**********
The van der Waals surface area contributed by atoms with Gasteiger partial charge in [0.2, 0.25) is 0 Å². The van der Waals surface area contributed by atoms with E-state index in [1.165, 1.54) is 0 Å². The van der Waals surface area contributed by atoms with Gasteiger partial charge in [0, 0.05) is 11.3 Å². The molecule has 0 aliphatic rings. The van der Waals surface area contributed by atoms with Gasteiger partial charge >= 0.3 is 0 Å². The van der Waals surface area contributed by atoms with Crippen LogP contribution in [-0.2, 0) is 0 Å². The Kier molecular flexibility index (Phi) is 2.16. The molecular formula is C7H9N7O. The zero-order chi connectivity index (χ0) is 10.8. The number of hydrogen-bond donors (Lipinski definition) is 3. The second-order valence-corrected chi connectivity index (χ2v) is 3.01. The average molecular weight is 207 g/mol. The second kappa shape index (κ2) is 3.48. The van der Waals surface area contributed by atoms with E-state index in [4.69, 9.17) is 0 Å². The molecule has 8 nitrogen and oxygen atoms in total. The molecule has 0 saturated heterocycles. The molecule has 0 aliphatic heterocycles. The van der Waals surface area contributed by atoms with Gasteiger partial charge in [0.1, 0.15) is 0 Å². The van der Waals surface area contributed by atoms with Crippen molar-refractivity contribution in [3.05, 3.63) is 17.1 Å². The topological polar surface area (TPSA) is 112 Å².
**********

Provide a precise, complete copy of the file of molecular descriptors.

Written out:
The van der Waals surface area contributed by atoms with Gasteiger partial charge in [0.2, 0.25) is 0 Å². The van der Waals surface area contributed by atoms with E-state index in [1.165, 1.54) is 0 Å². The van der Waals surface area contributed by atoms with Gasteiger partial charge in [0, 0.05) is 11.3 Å². The molecule has 0 aliphatic rings. The van der Waals surface area contributed by atoms with Gasteiger partial charge >= 0.3 is 0 Å². The van der Waals surface area contributed by atoms with Crippen LogP contribution in [-0.2, 0) is 0 Å². The Kier molecular flexibility index (Phi) is 2.16. The molecular formula is C7H9N7O. The zero-order chi connectivity index (χ0) is 10.8. The number of hydrogen-bond donors (Lipinski definition) is 3. The second-order valence-corrected chi connectivity index (χ2v) is 3.01. The average molecular weight is 207 g/mol. The second kappa shape index (κ2) is 3.48. The van der Waals surface area contributed by atoms with E-state index in [4.69, 9.17) is 0 Å². The molecule has 8 nitrogen and oxygen atoms in total. The molecule has 0 saturated heterocycles. The molecule has 0 aliphatic heterocycles. The van der Waals surface area contributed by atoms with Gasteiger partial charge in [0.1, 0.15) is 0 Å². The van der Waals surface area contributed by atoms with Crippen molar-refractivity contribution in [3.05, 3.63) is 17.1 Å². The topological polar surface area (TPSA) is 112 Å².